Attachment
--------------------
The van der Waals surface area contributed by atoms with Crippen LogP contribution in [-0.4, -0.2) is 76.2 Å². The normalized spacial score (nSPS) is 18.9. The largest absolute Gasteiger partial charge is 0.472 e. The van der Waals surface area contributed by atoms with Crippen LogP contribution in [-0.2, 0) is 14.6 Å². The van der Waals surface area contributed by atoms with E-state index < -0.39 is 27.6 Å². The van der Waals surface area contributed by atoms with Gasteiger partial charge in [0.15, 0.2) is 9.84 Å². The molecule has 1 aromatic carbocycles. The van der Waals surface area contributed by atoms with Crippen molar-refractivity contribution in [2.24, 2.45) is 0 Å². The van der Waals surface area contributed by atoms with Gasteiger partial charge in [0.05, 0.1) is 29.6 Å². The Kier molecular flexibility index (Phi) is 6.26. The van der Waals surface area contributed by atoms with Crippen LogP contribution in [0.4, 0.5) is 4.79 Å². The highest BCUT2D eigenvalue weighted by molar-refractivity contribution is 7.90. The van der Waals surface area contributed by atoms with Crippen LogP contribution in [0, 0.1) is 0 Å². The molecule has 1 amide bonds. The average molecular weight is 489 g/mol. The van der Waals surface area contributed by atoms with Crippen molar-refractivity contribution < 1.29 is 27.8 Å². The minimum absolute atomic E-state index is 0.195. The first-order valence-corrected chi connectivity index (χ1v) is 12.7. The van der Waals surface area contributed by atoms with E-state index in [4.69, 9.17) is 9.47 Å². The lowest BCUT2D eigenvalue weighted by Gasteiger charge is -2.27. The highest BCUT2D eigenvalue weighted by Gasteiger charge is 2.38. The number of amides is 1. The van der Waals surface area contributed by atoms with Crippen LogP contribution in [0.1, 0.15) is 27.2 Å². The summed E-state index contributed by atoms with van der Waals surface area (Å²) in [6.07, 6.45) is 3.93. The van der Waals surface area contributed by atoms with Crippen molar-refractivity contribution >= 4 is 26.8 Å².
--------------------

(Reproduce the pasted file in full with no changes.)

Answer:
The van der Waals surface area contributed by atoms with Crippen LogP contribution in [-0.4, -0.2) is 76.2 Å². The normalized spacial score (nSPS) is 18.9. The largest absolute Gasteiger partial charge is 0.472 e. The van der Waals surface area contributed by atoms with Crippen LogP contribution in [-0.2, 0) is 14.6 Å². The van der Waals surface area contributed by atoms with E-state index < -0.39 is 27.6 Å². The van der Waals surface area contributed by atoms with Gasteiger partial charge in [0.15, 0.2) is 9.84 Å². The molecule has 1 aromatic carbocycles. The van der Waals surface area contributed by atoms with Crippen molar-refractivity contribution in [2.24, 2.45) is 0 Å². The van der Waals surface area contributed by atoms with Gasteiger partial charge in [0.05, 0.1) is 29.6 Å². The Kier molecular flexibility index (Phi) is 6.26. The van der Waals surface area contributed by atoms with Crippen LogP contribution in [0.4, 0.5) is 4.79 Å². The highest BCUT2D eigenvalue weighted by molar-refractivity contribution is 7.90. The van der Waals surface area contributed by atoms with Crippen LogP contribution in [0, 0.1) is 0 Å². The molecule has 1 amide bonds. The average molecular weight is 489 g/mol. The van der Waals surface area contributed by atoms with Crippen molar-refractivity contribution < 1.29 is 27.8 Å². The minimum absolute atomic E-state index is 0.195. The first-order valence-corrected chi connectivity index (χ1v) is 12.7. The van der Waals surface area contributed by atoms with E-state index in [4.69, 9.17) is 9.47 Å². The lowest BCUT2D eigenvalue weighted by Gasteiger charge is -2.27. The highest BCUT2D eigenvalue weighted by Gasteiger charge is 2.38. The number of amides is 1. The van der Waals surface area contributed by atoms with Crippen LogP contribution in [0.1, 0.15) is 27.2 Å². The summed E-state index contributed by atoms with van der Waals surface area (Å²) in [6.07, 6.45) is 3.93. The van der Waals surface area contributed by atoms with Crippen molar-refractivity contribution >= 4 is 26.8 Å².